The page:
Tuesday, May 02, 2017


Dumbing down now.  Gotta keep with the times.  No more long-form stuff.  Too difficult for the infants who read this stuff.

A few things:

1.  Sniffing around Kathmandu today.  Trying to see if Darshan Rauniyar's populist movement is gaining any steam.

Look, this is a good idea but it's ahead of it's time.  Nepali's have neither the emotion nor the critical mass to overthrow their government.  Best to do it alone and let the people follow. Darshan needs to learn this.     Ke garne still rules.  So, Darshan ji, got any good contacts with the army?

2.  Tibetans are idiots if they throw their lot behind Trump and think he will make a difference in the Tibet dynamic.  Stupid and short term.    Looks like the future of Tibetan leadership in India is content to go to meaningless meetings with the UN and hope for even more meaningless support from the U.S. congress.  WAKE UP.  Tibet:  you are pawn for America:  a small one at that.  Take charge of your own future and stop looking to the West.

Tuesday, August 16, 2016

Testing: One, Two, Three

After a long hiatus, your old blogdai is back and in the running.

I've not been entirely idle during my absence.  By no means a Luddite, I've worked the social media diaspora for its relevance and soul, and can only tell you that I've weighed the experience in the balance and have found it wanting.   Never before has blogdai seen, and been a party to, such a lack of tolerance, civil dialogue and humanity.

I stand before you a chastened blogdai, repentant, and ready to get back to long-form, civil discourse.

Now, let's get back to work:

Seems now that Prachanda is back in power, a new group of Maoist imps is imposing their will in rural areas by shutting down schools over fee hikes, nation-wide.  I can't stand most of these violent little thugs but I've made no decision as to whether their cause is noteworthy or not on this issue.

I can only hope that their Maoist masters haven't instructed this new crop of screamers on the almost-lost art of issuing death threats to blogdai--as was so common a practice during Jana Andolan II.

Nepal is falling apart  with a depth and breadth that we've never experienced before.  There will be lots for me to cover, but for now I'm tired---happy and tired.

It's good to be back.


Thursday, July 31, 2014

America's new BFA (Best Friend Asia)

He was blubbering like a puppy.

John Kerry couldn't contain his joy at being in India and talking to actual Indians and touting an India/America partnership and how great India was and my gosh, how he really respects India and.....you get the idea.  Have a look:

Leave it to someone from Modi's entourage to remind Kerry that the new Indian prime minister was denied a visa last time he tried to get into the U.S. Those damn Indians, always wrecking a love story with flawless logic.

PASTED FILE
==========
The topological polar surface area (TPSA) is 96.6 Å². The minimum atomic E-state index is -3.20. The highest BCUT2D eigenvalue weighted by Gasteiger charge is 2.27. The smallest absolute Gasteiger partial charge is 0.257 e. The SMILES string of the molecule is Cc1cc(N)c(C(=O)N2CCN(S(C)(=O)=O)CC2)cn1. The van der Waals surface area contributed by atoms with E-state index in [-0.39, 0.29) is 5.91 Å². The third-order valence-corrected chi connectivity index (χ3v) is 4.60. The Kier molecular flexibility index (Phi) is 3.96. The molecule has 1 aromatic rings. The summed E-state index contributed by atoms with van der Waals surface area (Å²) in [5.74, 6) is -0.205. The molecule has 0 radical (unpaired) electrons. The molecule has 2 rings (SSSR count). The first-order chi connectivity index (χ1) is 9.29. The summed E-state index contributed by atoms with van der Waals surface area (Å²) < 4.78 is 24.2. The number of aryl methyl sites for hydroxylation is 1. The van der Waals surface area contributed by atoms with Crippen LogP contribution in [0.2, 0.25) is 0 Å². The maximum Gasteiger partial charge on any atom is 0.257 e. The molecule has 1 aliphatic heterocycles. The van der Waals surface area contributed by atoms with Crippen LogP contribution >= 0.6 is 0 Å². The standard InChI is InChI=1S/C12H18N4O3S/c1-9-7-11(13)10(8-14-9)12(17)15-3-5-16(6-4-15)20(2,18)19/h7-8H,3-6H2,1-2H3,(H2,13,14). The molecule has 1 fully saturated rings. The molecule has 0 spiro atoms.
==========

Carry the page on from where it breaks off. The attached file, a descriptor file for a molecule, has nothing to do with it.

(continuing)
Well, said Kerry, that was a different, uh, government.  India has a different government, uh, wow, isn't India just the greatest place for a Secretary of State like me to visit? Can we move on?

Kerry, notable for the paucity of loquaciousness, seemed to be gushing like a school girl on his recent Delhi visit. What gives?   By the sound of his voice and its uncharacteristic and forced earnestness, it looks like Secretary John was called into the Oval office for a meeting and that meeting involved making nice to India.

This is a big deal.  The touted U.S. "Asia Shift" is now taking shape, and that shape is one that seem now ready to isolate China rather than continue the futility that marked past efforts at economic engagement.

It's clear to blogdai that America's new prostrations towards India are designed  to accomplish two things:

1.  Piss off China
2.  Find another  world economy to salivate over other than China's

Hell hath no fury like a business community scorned, sayeth blogdai.  Chinese products and exports have been toxic, dangerous, lethal, cheap, crappy, dog killing, and unfairly equalized in the marketplace--take your pick; and American businesses have been cheated, kicked out, robbed of trade secrets, and hacked while trying to do business with the Chinese.  The Yanks have had enough.

So, hello India! America's new BFA.

Here's hoping the Americans can learn the definition of "baksheesh."


Wednesday, June 04, 2014

Richard Gere Goes to Europe

Richard Gere practicing his defense against Silpa Shetty's husband.

The symbolic face of the "Free Tibet" movement is becoming less symbolic these days.  For 25 years, whenever we so much as thought of Tibetan advocacy, the image of Richard Gere seemed to automatically pop into our heads.  He was a symbol of the American-led campaign to save, free, stand up for, or whatever...Tibet.